Cupping is an ancient technique used in traditional Chinese medicine to stimulate acupuncture points or larger areas of the body. It is often practised alongside acupuncture but can also be a 'stand-alone' treatment.
The technique involves creating a vacuum inside a glass or bamboo cups by inserting a naked flame and removing it, then placing the cup quickly onto the area to be treated before the vacuum is lost. The cups are then left in place for anything up to 20 minutes.
Cupping is most commonly used to treat colds and flu by shifting congestion in the chest and/or to relieve muscle and joint pain. It can also be used to treat digestive and gynaecological problems and to draw out toxins from the body.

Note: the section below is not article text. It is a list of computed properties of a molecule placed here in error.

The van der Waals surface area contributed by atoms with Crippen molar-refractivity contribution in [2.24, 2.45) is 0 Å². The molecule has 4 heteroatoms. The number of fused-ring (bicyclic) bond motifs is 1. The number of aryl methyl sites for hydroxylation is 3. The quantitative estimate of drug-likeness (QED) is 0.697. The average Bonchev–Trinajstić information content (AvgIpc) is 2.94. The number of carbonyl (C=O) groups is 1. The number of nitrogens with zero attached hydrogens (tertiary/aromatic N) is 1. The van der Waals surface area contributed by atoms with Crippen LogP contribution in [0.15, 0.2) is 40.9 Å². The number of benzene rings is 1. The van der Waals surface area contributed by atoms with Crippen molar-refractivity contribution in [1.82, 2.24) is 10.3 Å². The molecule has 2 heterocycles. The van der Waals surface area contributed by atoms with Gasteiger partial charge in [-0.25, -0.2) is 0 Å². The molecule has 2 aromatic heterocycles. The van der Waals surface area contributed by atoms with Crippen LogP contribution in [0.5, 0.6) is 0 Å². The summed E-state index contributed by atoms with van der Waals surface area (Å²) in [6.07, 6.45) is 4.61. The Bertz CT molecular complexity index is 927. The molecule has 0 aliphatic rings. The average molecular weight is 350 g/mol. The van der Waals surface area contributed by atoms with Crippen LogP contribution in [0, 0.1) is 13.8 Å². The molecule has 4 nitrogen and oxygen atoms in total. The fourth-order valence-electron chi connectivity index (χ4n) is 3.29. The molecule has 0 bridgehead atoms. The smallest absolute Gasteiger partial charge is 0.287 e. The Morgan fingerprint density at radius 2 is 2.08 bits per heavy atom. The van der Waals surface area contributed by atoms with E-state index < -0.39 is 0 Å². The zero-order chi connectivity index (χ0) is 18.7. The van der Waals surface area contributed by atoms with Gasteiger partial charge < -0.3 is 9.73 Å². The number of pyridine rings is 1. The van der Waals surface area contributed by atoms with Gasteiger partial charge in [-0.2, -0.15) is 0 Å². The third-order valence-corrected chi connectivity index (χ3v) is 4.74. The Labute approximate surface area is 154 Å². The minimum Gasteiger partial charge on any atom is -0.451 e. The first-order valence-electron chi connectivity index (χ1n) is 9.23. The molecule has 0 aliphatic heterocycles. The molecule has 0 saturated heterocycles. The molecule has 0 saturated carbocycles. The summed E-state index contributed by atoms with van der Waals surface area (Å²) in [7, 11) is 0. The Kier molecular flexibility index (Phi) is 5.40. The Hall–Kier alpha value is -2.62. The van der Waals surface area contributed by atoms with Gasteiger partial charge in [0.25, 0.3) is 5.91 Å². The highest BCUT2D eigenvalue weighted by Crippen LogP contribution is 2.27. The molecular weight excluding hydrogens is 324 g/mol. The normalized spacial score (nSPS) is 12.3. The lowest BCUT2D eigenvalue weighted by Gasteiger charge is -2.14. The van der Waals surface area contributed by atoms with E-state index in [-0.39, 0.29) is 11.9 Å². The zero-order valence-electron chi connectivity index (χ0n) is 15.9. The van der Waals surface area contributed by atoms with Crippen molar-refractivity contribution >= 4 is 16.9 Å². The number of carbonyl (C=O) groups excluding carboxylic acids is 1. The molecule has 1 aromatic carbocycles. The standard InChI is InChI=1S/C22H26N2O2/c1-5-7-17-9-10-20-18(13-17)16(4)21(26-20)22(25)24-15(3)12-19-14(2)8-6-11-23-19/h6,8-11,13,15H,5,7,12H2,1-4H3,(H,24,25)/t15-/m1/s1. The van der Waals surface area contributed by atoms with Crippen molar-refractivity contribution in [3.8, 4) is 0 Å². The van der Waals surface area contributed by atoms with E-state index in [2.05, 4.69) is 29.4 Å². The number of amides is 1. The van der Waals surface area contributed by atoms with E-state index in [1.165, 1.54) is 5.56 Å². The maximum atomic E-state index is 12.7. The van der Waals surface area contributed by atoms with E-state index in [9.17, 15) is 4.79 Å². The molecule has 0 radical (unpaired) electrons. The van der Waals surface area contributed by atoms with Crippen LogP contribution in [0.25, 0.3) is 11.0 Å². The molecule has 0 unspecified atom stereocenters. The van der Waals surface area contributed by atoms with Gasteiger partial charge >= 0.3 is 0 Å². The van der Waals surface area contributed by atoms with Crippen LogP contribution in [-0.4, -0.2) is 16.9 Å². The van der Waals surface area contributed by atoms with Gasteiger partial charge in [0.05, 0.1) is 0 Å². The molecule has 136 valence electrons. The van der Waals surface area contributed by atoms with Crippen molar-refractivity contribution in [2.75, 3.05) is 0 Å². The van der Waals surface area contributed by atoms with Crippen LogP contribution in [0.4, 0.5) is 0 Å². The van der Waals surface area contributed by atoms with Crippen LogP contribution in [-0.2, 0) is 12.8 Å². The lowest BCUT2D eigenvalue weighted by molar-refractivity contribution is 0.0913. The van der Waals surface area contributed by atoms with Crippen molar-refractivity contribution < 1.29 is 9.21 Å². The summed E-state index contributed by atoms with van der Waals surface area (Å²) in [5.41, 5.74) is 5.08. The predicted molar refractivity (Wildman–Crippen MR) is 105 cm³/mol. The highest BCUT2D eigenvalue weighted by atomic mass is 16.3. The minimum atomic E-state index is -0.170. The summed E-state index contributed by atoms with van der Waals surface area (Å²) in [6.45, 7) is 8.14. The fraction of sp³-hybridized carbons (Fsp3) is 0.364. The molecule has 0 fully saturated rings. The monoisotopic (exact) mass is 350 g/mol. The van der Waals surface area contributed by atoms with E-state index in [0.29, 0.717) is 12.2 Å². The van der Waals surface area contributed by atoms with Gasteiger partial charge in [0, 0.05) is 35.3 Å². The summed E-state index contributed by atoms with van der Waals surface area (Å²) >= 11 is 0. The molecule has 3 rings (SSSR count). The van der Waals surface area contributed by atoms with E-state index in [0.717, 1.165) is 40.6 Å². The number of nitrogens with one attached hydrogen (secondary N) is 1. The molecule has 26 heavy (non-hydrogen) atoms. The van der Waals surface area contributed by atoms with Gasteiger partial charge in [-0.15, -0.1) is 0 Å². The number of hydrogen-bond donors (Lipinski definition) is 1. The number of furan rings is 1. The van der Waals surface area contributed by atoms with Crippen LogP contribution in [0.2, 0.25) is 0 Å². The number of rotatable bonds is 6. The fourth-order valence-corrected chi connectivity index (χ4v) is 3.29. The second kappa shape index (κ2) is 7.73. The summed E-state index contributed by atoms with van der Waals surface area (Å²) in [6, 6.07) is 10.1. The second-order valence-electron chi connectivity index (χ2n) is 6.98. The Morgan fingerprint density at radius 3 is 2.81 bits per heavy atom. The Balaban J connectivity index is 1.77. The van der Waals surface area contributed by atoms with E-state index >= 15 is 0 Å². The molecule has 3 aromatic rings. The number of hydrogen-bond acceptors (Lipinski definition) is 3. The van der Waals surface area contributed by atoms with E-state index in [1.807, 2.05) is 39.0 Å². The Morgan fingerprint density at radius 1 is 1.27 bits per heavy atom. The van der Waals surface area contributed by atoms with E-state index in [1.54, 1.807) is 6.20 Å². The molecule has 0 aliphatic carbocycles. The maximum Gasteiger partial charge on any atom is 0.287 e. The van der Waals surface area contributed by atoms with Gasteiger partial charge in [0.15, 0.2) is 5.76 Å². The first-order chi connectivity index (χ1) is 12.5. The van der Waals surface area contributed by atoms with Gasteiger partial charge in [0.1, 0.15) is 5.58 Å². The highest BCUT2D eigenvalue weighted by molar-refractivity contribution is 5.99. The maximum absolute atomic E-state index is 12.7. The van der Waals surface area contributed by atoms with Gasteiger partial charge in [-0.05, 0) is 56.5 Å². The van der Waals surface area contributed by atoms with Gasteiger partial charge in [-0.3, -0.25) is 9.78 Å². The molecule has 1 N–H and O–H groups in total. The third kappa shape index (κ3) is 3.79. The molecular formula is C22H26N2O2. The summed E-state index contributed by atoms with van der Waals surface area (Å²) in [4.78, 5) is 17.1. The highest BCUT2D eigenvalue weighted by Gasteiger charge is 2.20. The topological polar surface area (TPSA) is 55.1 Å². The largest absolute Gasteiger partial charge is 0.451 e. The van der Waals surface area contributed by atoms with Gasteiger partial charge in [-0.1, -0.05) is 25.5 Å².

If large areas of the body need treating, a technique known as 'sliding cups' is used. A thin layer of massage oil is spread over the skin; the cups are placed onto the body in the normal way and then slid along the muscles being treated. This helps the blood and Qi to flow more easily in stagnated areas.
Cupping is not painful but can leave slightly red patches on the skin, like circular bruises. Although these marks resemble bruises, the muscles have not been traumatized in any way. The redness on the skin indicates that there has been movement in the circulation of blood under and around the cups. Not all cupping treatments will result in redness as this depends on the complaint being addressed.
Cupping should be carried out by a properly trained practitioner, as there are contraindications for its use.